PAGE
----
As she sat on her couch staring worriedly at her cat Dana had to admit, lycanthropy did have its up sides. Being virtually inexhaustible for one thing, she could run for miles longer than she could before, could push herself harder than any of her peers. She really didn’t have a handle on the whole enhanced strength or speed yet, but her reflexes were honed to a razor’s edge. Her new senses, she had eventually decided, were the most important part of her new existence. Most of the time she found they just got in the way. They would heighten at seemingly random moments, her hearing suddenly increasing so that music that was at a perfect volume before became deafening. All at once a smell that had once been simply disgusting suddenly became fascinating to her in its complexity and she found herself nose down in someone’s garbage can snuffling away like a blood hound.
All those awkward moments had suddenly become worth it when her heightened senses and new animal instincts saved Mr. Piddles’ life.
The cat mewed pathetically and half heartedly batted at Dana’s hand when she scratched him behind his ears. Mr. Piddles was probably feeling really wretched now but the medication she had ground up into his cat food should -had better- fix him right up. The Vet had told her it had been close, three or four more days lost and the kidney infection would have caused permanent and probably fatal damage. The little cat’s life had literally been saved by a matter of days. By the time Mr. Piddles had shown any obvious outward sign of the illness it would have been already to late and she might have lost him. Dana’s enhanced senses had alerted her early to the animal’s distress. Tiny alterations in his mood and behavior that only an animal understanding would have been able to detect, the most subtle variation in the cat’s vocal pitch imperceptible to normal humans, and even the smell of his urine had all set off warning bells in Dana’s head.
Yes, she had taken a second whiff of her cat’s pee, no she was not proud of it although she was now glad she did it. She couldn’t imagine life without Mr. Piddles. It was nice having someone to come home to, someone to talk about things so private she couldn’t even discuss them with Alice. It was nice having someone who listened to her without feeling the need to belt out snarky retorts.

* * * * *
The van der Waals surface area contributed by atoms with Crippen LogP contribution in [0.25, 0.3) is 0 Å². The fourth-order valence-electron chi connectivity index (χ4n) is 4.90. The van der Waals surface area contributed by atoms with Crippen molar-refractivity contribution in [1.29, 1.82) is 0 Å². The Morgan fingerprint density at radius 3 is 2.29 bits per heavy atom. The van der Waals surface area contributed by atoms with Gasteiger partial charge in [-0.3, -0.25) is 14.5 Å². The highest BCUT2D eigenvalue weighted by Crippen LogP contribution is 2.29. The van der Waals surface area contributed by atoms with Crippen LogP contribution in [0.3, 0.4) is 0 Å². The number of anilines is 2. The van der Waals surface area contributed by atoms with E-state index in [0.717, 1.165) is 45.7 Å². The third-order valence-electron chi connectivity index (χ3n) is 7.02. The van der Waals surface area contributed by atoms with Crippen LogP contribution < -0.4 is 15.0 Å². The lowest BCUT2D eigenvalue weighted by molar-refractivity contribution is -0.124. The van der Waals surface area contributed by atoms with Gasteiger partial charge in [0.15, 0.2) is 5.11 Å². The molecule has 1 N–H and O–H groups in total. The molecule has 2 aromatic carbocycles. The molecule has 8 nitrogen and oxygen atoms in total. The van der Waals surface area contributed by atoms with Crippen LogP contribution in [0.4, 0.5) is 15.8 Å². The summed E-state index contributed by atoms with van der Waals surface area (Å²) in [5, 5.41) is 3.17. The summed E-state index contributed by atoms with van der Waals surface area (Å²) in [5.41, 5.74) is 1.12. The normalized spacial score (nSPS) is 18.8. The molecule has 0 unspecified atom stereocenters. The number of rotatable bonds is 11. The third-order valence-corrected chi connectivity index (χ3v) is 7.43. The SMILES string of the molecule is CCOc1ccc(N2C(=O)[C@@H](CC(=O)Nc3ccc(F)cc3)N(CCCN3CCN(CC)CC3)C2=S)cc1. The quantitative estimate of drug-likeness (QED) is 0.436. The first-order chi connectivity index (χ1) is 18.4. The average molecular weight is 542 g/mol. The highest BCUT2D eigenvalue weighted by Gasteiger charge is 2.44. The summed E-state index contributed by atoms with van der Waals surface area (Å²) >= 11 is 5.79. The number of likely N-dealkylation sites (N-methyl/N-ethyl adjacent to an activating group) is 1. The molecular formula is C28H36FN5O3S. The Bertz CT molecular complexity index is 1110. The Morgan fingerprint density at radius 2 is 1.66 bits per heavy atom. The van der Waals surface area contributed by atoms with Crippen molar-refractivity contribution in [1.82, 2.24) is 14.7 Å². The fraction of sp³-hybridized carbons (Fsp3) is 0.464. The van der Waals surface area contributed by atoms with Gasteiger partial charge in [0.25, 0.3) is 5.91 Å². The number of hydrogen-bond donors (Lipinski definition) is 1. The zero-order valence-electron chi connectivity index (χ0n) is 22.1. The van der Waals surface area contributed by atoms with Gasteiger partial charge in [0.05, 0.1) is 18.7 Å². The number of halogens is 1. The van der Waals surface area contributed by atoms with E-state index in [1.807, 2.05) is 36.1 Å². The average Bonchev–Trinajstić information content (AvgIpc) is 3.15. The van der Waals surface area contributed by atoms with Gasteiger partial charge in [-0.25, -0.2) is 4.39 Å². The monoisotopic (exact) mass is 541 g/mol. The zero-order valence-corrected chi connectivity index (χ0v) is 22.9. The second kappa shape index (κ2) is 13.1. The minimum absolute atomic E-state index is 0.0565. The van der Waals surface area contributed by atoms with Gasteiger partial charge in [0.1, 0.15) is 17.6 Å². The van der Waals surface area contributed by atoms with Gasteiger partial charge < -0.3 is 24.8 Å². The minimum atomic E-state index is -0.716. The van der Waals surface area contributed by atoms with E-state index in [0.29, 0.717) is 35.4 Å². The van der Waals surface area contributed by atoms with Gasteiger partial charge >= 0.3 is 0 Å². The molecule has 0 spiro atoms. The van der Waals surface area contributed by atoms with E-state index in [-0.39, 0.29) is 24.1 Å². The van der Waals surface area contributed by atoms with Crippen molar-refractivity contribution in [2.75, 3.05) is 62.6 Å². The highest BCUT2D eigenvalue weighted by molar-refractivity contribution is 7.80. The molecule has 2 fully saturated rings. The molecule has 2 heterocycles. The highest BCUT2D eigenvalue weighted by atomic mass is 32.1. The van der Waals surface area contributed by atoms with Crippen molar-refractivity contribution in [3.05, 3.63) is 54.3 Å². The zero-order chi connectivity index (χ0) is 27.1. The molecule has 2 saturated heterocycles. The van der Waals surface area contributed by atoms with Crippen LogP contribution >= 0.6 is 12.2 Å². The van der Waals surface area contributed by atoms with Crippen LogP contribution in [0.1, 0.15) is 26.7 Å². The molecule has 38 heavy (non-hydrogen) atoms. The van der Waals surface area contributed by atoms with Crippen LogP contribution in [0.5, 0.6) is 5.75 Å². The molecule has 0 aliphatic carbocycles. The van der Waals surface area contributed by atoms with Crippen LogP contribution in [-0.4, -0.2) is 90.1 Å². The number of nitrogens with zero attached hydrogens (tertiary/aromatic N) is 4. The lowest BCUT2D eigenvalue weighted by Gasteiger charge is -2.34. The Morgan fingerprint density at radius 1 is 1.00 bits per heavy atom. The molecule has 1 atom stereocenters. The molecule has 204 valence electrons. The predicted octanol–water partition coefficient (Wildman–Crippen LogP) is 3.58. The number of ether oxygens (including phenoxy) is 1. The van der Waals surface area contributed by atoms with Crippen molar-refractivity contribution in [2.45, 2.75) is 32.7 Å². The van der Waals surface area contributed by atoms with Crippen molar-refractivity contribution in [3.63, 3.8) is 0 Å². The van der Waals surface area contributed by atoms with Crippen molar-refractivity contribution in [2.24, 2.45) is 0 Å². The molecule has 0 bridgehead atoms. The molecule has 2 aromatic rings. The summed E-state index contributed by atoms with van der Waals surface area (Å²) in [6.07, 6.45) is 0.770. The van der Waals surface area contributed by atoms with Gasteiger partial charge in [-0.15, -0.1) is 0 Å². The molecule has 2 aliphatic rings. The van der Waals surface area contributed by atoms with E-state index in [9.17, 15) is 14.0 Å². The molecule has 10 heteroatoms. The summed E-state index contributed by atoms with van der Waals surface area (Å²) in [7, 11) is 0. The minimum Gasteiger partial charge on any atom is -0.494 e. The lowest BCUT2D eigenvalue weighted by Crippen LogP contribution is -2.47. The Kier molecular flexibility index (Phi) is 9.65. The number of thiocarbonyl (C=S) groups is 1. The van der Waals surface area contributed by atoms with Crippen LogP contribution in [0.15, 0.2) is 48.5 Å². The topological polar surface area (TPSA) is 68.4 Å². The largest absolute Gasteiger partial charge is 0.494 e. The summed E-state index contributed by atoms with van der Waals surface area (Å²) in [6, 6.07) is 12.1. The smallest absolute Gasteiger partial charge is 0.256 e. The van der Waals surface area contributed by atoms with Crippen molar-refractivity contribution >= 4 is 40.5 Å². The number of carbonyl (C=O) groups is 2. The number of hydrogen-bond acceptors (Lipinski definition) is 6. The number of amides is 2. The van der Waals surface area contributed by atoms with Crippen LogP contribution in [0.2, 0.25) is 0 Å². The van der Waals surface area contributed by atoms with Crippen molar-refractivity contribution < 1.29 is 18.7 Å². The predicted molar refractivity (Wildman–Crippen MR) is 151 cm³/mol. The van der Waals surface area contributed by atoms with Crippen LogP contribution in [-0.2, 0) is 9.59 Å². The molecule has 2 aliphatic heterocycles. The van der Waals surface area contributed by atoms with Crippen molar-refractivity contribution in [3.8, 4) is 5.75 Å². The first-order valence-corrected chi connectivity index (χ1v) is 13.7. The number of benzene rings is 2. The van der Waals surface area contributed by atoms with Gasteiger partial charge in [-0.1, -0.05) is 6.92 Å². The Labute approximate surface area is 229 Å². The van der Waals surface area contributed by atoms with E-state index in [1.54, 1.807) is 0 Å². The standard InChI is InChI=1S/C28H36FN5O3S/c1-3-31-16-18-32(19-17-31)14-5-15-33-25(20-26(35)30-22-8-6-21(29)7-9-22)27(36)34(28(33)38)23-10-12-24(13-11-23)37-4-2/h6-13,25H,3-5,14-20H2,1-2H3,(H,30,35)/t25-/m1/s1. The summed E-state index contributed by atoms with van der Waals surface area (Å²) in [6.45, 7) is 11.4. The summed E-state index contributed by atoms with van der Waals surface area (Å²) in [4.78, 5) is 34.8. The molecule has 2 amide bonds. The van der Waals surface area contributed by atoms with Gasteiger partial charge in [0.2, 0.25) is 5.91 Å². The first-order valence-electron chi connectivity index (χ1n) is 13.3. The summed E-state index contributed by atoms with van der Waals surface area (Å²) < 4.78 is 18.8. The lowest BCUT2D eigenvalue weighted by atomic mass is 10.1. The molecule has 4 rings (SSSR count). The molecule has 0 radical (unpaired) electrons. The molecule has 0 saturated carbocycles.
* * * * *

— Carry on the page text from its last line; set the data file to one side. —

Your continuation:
“You do realize you’re on the fast track to becoming a crazy cat lady, right?” Alice shouted at Dana from her bathroom. Alice was there to pick up Dana, they were going to meet Shane at Tina and Bette’s house.
“Don’t listen to her Mr. Piddles. She just doesn’t understand our love.” Dana cooed to her long time companion who pivoted his head and glowered at his food and tummy scratch dispenser with a look that she read as “stop baby talking me you feeble minded little peon, it hurts whenever I take a piss”. Dana often imagined Mr. Piddles would talk like a comic book super villain with an English accent if he could talk. She didn’t know why.
“I’m just saying, you should keep a one cat limit until you get a girlfriend.” Alice said as she flushed the toilet and went about washing her hands and freshening herself up. Mr. Piddles hunched his shoulders and hissed menacingly towards the bathroom, as though furious at Alice for even suggesting that his pet Dana would ever dare bring another cat into his domain.
“Don’t worry, Mr. Piddles. You’re the only cat for me, yes…” Dana said, stroking the cat’s head. Appeased, the feline uncoiled from Dana’s lap and slipped onto the couch beside her, slinking off to burry his head into the throw pillow until the shape changers were gone and he had full run of the place, as was his right.
“Sooo…” Alice said as she emerged from the bathroom and walked up to Dana’s couch. “How you doing?” She asked as she spun on her heel and collapsed next to Dana. Mr. Piddles was not amused at the sudden vibration and leapt to the floor and scurried into Dana’s bedroom, planning on doing unspeakable things to Dana’s bed sheets in retribution once she left.
“Umm…” Dana said, eyes shifting from the left to the right. “Good?”
“That’s…good.” Alice said, but despite the air of nonchalance she put forth she couldn’t restrain herself any longer. Her plan, to segue from small talk into the larger issue crumbled in the face of her own impatience.